Math and science are critical needs areas, and language arts (english reading & composition) is being made critical in the fall due to lack of teachers and lack of results from the teachers they do have. Kids can elect to take a foreign language if they have an open period starting in 8th grade (13-14ish), and it's mandatory to take two years in high school (15-18) and two in university. When I went to school in NY, I took spanish in 3rd (age 8), french in 4th, spanish in 5th, then spanish all three years of middle school and two years in high school. It amazes me how little they take now.
inkvoicesinkvoices on March 1st, 2009 12:32 am (UTC)
Sorry, I fail at comment reply at the moment. :o(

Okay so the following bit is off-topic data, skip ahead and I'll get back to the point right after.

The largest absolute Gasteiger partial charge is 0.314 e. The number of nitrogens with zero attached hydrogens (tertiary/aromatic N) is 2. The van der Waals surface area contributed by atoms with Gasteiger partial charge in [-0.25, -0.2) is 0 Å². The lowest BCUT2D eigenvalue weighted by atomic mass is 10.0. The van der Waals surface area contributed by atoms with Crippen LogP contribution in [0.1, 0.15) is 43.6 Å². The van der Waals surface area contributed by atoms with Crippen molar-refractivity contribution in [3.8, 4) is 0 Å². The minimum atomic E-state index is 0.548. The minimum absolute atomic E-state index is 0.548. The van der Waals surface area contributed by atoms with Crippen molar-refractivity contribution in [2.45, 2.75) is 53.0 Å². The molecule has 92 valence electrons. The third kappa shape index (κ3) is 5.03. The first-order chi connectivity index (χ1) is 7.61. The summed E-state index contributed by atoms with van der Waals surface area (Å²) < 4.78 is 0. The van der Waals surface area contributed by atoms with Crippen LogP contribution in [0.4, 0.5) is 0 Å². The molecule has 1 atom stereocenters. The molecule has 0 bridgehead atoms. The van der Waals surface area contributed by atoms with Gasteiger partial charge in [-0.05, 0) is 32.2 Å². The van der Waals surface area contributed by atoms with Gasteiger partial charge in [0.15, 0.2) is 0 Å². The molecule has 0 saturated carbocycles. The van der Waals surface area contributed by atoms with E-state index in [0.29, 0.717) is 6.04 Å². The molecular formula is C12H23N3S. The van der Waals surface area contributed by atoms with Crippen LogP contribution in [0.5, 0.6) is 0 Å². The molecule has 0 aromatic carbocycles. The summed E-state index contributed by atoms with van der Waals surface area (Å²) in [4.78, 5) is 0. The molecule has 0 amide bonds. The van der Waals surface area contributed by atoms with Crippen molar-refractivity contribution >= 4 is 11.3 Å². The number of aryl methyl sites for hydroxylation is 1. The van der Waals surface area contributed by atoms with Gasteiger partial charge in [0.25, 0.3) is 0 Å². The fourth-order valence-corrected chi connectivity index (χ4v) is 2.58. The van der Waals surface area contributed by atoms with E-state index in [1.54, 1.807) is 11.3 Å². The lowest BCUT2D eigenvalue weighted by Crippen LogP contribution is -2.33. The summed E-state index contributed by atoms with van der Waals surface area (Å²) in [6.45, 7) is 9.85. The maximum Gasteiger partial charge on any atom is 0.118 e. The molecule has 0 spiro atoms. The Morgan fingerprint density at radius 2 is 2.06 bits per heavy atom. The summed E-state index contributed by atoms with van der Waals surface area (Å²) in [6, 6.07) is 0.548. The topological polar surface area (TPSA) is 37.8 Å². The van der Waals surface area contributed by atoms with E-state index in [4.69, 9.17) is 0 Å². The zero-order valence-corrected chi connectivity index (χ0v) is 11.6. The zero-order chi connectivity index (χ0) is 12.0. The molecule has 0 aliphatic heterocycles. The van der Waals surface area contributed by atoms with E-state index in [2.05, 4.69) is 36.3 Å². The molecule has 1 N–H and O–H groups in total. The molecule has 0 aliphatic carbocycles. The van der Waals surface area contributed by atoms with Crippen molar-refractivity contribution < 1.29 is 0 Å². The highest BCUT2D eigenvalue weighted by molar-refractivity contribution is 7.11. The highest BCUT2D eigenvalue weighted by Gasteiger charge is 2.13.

Awww, how did you respond to the Valentine's offer?

We had a politcal slogan not so long ago that was 'Education, Education, Education' and a big push for kids to end up at uni. Now we're going back to vocational studies and apprenticeships. Either way, there does tend to be money going into teaching here (for the past few years), although it's not always evident. A hiring freeze just sounds daft. :o/

I know. It used to be compulsory for five years at high school to do a foriegn language, but now they're talking about putting it down to three.
Hotaru's Sisterhotarus_sister on March 1st, 2009 04:19 pm (UTC)
No worries. This comment thread is rediculously long anyway : p

When he asked me to be his Valentine, I asked him if the offer came with flowers and chocolate. He looked down at his empty arms, shrugged and said "sorry," he didn't have anything. Then his friend handed me a pixy stick (a typical kids candy consisting of flavored sugar in a paper tube) and told me it was from the boy who'd asked. I just laughed and told them to have a good weekend then.